Sunday, September 19, 2010

Pug - Derek McCulloch and Greg Espinoza

Not long ago I got a an email from Derek McCulloch with a link to a number of pages from his and Greg Espinoza's graphic novel Pug, published by Image Comics. He also gave me an option of getting a review copy if I was interested. I read and enjoyed the pages, and let him know that I appreciated the offer would be interested in reading the whole thing. I knew I recognized his name, and he had mentioned that he has had entries in all 4 Issues of Popgun, which I have done cover to cover reviews of for the first 3 volumes. I went back and read how I had reviewed his work previously, and then it came to me that this was the guy who wrote the Stagger Lee graphic novel that I had liked so well. That made it even more exciting for me since I had really enjoyed that. It turns out I had nothing bad to say about any of his works that I had commented on previously.

I had commented on one of his pieces in Popgun that I thought it was evocative of Brubaker's Criminal. I had said that because I felt that even in an anthology piece we saw solid charicterization and a humanization of the characters that is part of what stands up so well in Brubaker's series, and something that he is recognized for, as an industry standard for crime writing in comics that has real depth and quality. I think that was a good call, and I think it holds up. I think that McCulloch doesn't need me comparing his work to anyone else, as it obviously is his talent, and it stands on its own.

Pug is a good story, and not an unfamiliar one. It has at its core a fairly standard concept. Variations on the theme of a boxer just outside of his prime who has something in his past that casts some doubt on him, and finds himself a bit damaged physically or mentally, and or emotionally have been done. Stories of a boxer approached by the mob to throw a fight have been done. We've seen the woman in a boxer's life unable to stand by and watch her guy let himself be destroyed punch by punch. We have seen the knee breaker with a conscience, but it is a disservice to the quality of the story to suggest that it is really just a collection of things we have seen.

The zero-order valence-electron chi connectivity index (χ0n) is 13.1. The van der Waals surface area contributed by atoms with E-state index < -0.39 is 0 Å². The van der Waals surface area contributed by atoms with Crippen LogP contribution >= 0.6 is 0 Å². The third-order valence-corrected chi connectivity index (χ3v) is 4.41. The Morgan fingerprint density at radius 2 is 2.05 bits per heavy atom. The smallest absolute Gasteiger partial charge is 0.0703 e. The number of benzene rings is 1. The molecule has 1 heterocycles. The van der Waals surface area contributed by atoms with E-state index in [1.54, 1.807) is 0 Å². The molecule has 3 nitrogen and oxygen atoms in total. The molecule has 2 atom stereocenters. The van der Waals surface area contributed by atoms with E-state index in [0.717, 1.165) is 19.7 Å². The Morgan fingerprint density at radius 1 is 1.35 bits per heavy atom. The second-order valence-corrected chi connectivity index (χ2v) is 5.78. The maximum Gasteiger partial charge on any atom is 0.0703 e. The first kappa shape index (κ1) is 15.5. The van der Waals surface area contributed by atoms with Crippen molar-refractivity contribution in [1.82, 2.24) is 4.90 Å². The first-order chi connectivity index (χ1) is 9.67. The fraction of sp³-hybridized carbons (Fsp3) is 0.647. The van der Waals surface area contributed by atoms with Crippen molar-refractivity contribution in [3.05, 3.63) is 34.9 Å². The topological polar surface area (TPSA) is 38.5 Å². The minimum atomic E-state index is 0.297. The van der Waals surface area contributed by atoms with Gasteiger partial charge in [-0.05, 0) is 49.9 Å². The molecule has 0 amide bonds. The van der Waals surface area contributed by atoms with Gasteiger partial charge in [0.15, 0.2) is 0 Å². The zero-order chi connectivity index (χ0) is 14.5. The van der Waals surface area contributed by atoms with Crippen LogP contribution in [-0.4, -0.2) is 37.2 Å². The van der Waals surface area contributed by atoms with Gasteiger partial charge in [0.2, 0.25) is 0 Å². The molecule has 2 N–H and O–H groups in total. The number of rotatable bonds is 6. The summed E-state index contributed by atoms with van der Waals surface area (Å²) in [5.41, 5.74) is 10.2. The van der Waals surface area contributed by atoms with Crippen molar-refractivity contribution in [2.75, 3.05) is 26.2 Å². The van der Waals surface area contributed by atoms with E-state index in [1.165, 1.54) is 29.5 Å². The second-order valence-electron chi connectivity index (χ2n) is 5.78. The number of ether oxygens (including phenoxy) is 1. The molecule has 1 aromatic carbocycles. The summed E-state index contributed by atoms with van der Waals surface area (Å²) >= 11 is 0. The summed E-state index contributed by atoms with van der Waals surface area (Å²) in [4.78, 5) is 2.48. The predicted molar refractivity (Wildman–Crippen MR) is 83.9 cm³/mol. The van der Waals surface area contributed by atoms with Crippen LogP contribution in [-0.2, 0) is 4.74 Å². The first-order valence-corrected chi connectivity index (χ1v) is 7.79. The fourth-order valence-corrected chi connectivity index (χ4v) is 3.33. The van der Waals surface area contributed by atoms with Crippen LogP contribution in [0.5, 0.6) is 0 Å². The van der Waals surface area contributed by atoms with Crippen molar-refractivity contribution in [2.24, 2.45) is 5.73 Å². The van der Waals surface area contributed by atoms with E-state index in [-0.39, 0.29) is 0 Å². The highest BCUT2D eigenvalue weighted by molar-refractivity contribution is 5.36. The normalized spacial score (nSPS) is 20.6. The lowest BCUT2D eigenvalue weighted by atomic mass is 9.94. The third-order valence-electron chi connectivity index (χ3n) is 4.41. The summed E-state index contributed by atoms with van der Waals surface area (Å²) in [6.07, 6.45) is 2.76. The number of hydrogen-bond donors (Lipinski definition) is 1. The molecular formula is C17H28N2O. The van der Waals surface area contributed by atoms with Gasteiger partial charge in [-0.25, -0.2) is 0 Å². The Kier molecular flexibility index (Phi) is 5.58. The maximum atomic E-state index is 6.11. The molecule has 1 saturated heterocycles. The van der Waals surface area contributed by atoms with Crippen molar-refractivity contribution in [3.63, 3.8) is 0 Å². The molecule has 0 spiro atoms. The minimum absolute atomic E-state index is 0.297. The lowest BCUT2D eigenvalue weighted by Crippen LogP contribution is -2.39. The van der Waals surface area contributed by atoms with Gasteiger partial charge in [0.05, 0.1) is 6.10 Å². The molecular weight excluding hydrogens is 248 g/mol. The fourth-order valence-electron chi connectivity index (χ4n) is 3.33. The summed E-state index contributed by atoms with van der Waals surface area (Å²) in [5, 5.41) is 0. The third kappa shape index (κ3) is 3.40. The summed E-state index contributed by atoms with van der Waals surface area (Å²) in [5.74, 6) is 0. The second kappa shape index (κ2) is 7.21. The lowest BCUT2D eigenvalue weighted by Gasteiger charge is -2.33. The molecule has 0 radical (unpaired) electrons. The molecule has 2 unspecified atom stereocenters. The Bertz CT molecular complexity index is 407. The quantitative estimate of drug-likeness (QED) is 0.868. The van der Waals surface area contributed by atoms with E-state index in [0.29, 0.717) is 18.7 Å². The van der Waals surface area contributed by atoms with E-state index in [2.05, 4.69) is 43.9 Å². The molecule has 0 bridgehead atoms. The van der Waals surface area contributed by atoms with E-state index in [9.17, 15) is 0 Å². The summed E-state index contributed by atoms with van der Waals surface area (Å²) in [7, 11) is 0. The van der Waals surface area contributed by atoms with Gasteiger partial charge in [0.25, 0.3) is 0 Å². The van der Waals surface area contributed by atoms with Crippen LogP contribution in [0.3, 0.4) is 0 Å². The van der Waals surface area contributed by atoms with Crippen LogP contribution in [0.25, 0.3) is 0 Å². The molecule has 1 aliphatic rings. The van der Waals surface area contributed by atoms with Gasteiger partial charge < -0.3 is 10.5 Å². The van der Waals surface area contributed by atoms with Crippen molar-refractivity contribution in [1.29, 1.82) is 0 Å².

The thing about Pug, is the number of levels it has working within it. Espinoza's art is great. It is clean black and white with good faces and expressions. It doesn't get in the way of a fairly simple story of a fairly simple man who has a lot of decisions to make, but doesn't say a whole lot about them to anyone. The art is used consciously to tell the two parts of the story that are being laid out simultaneously as the book progresses. Slightly different styles are used to set them apart as well as to convey a sense of remembering the past, and even the single page pictures between the many small sections add greatly to the story telling.

The book uses a great mechanic to get everything across. On the cover, before you even open the thing up you have a picture of the main character taking a punch that you have to imagine most people not even being able to get up afterward. There are two stories that are being told simultaneously in the book. One of the stories takes place prior to that punch, and the other one takes place several years after it in the 'present' of 1962. Each piece of the present, starts with a ring girl holding up a round card. Each piece of the past, leading up to a fight that the mob told our protagonist Jake to throw, in which that punch on the cover is thrown, is marked by a page of Jake in his corner, and the designation of Rest Period. Getting these two pieces of his story delivered in that fashion, absolutely make this story in my opinion. It builds everything up, and lets us see who he is and how he got there at the same time.

Jake is a quiet man. This is another thing that has been done. I tend to love 'quiet man' characters. For as big and powerful as he is, and for as many punches as he has taken, he is a good and caring man. He is a man with feelings and concerns, and a strong self consciousness about his own shortcomings, failings, and past mistakes and regrets.